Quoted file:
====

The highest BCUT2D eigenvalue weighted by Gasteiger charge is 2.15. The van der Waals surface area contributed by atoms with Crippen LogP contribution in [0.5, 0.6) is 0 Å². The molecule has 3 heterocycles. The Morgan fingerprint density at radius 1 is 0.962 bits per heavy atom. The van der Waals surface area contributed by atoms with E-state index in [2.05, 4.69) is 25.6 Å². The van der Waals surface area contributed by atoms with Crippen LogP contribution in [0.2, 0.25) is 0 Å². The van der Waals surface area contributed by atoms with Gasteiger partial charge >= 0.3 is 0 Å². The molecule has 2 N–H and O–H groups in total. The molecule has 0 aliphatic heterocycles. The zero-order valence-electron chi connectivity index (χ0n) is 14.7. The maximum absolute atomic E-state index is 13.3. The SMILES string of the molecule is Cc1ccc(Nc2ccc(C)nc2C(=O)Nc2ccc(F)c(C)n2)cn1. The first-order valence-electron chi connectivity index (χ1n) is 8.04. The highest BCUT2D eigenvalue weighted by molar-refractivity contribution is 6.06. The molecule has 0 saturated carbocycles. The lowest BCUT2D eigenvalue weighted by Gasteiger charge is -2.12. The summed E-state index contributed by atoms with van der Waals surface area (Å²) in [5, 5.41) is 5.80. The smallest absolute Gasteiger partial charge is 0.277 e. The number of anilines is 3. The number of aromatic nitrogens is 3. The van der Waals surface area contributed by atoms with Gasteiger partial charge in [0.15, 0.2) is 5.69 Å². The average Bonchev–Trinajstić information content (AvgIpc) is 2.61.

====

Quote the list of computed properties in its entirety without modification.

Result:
The highest BCUT2D eigenvalue weighted by Gasteiger charge is 2.15. The van der Waals surface area contributed by atoms with Crippen LogP contribution in [0.5, 0.6) is 0 Å². The molecule has 3 heterocycles. The Morgan fingerprint density at radius 1 is 0.962 bits per heavy atom. The van der Waals surface area contributed by atoms with E-state index in [2.05, 4.69) is 25.6 Å². The van der Waals surface area contributed by atoms with Crippen LogP contribution in [0.2, 0.25) is 0 Å². The van der Waals surface area contributed by atoms with Gasteiger partial charge >= 0.3 is 0 Å². The molecule has 2 N–H and O–H groups in total. The molecule has 0 aliphatic heterocycles. The zero-order valence-electron chi connectivity index (χ0n) is 14.7. The maximum absolute atomic E-state index is 13.3. The SMILES string of the molecule is Cc1ccc(Nc2ccc(C)nc2C(=O)Nc2ccc(F)c(C)n2)cn1. The first-order valence-electron chi connectivity index (χ1n) is 8.04. The highest BCUT2D eigenvalue weighted by molar-refractivity contribution is 6.06. The molecule has 0 saturated carbocycles. The lowest BCUT2D eigenvalue weighted by Gasteiger charge is -2.12. The summed E-state index contributed by atoms with van der Waals surface area (Å²) in [5, 5.41) is 5.80. The smallest absolute Gasteiger partial charge is 0.277 e. The number of anilines is 3. The number of aromatic nitrogens is 3. The van der Waals surface area contributed by atoms with Gasteiger partial charge in [0.15, 0.2) is 5.69 Å². The average Bonchev–Trinajstić information content (AvgIpc) is 2.61.